The j-car rack does look sturdy enough. If a new center-link is fabricated that’s the same length as the original piece, all we should need to do is mount it in the stock location and attach the existing inner tie-rods (or create a new tie-rod assembly the same length as the old ones). That would still leave all of the standard adjustments to compensate for minor changes in the placement from one model year to the next.

That would seem to be the easiest way to do this without altering the original geometry. Bump-steer should be no more or less than the factory setup.



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Good thread!

The J-car rack was going to be my second choice if I could not make the Taurus set-up work. I am curious about the routing of the input shaft, and the hardware used. If I ever build another Mustang, I will look at this type of steering. I want something that keeps the steering input shaft as far away from the motor as possible. As with the Taurus set-up, I was willing to sacrifice some steering circle increase, as it made the car much less "twitchy" on the highway, and a very happy high-speed cruiser.

My thoughts!
Randall's response

I wrote to Randallsrack on Friday. This is his reply...

"Sorry, we have no plans for 71 and up. There is just to small a market to make them for those years. Thanks for the mail. Randall"

I don't see anyone else producing anything "specifically" for 71-73 but I know the TCP setup can be adapted with some minor changes (I've seen some of those). This really doesn’t look to be that difficult. And it’s certainly not too far a stretch from a ’70 setup which everyone makes.

Hope SpeedDirect notices this part of the market.
Remember that the 71-73 used the vastly superior Saginaw Steering box, with no external ram, cylinders, or the other parts. All the assist was in the box itself. R&P is not really needed for them, hence no product development.

Just a thought, what about adapting this box into the classics?
The Saginaw box was a lot better at the time but it still needs much improvement. My everyday work car is a ’97 Taurus and I want my Mustang to have the same precise steering response and road feel that it has. I think that’s a reasonable expectation (or desire) from all of us. The Taurus GL is no sports car but it would drive circles around a stock or semi-stock classic. I'm only referring to steering and suspension, not acceleration.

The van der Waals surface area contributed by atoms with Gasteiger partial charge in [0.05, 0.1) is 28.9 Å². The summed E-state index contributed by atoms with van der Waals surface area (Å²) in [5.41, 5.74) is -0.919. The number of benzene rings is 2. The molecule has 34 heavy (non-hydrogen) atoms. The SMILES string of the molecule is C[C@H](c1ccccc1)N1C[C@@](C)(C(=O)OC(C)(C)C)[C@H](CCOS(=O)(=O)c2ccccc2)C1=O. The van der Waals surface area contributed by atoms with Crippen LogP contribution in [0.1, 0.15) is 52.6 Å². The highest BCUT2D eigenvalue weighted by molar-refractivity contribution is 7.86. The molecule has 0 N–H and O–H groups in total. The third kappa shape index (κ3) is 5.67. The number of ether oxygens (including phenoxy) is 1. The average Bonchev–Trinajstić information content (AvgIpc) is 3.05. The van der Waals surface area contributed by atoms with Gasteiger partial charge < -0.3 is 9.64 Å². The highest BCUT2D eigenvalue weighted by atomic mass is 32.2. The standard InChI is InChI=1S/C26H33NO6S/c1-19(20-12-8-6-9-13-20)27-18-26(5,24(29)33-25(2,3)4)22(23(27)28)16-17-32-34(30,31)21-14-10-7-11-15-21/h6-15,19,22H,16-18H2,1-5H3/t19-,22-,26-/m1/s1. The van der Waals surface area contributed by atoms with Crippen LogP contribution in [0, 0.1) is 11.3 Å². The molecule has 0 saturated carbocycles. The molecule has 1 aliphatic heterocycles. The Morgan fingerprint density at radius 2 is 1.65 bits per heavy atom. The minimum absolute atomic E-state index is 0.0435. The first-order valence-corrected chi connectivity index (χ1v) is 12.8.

Streetgrande69 has an image of a center-link on his website that brings the tie-rods to the back of the rack without any machining such as Randall did. This would/could still use the original tie-rods.


What does everyone think of this?
Saginaw box

chepsk8 said:
Remember that the 71-73 used the vastly superior Saginaw Steering box, with no external ram, cylinders, or the other parts. All the assist was in the box itself. R&P is not really needed for them, hence no product development.

Just a thought, what about adapting this box into the classics?

I read somewhere that there were major clearance problems when trying to adapt the Saginaw box to '70 and earlier cars. If someone wanted to try this I believe there was a quick-steer option in the 'vette that used the same box. Some of the internals could be swapped (still requires some modification) but I don't know of anyone who has done this.

Still think r&p is a FAR BETTER way to go for a driver.

* Looking forward to the return of Chepie, at least in some incarnation!
J rack

One of the reasons I like the beretta-cavalier r&p idea is the ability to utilize a center link with the rack unit. Chepsk8 brought up the issue about motor/exhaust clearance and this approach allows the possibility of conveniently mounting the rack out of the way, "off center" with the steering link still centered in the car. I just changed the inner tie rods on my 98 taurus and the same idea could be applied to that style also. I've seen that type of unit made up (can't remember where) and the center link resembled an anti sway bar in shape, with the ends of the link attached to the threaded ends of the taurus rack. Either rack allows for proper spacing of the inner tie rod pivots which saves us from bad bump steer. I also believe that a half shaft will have to be used in either case to tie the steering shaft into the rack.
Obviously, the exhaust and engine will have to be in place during the designing and fit-up and the car should be fully assembled with the weight on the wheels so that measurements can be made with the spindles and LCAs at their ride height.
I just wish I had a lift in the garage!
Don't know about the earlier models but I have 32 inches between the frame rails in the vicinity of the current linkage.

The crossmember for the 71-73 models seems to be an integral part of the frame and not a bolt-in unit and I don't want to mess with it if at all possible. I may have to mount the rack farther back than originally planned and attach the tie-rods forward. If so I'll really have to work with the linkage from the rack to the steering column.

It's a good thing I said I want to stay with stock manifolds!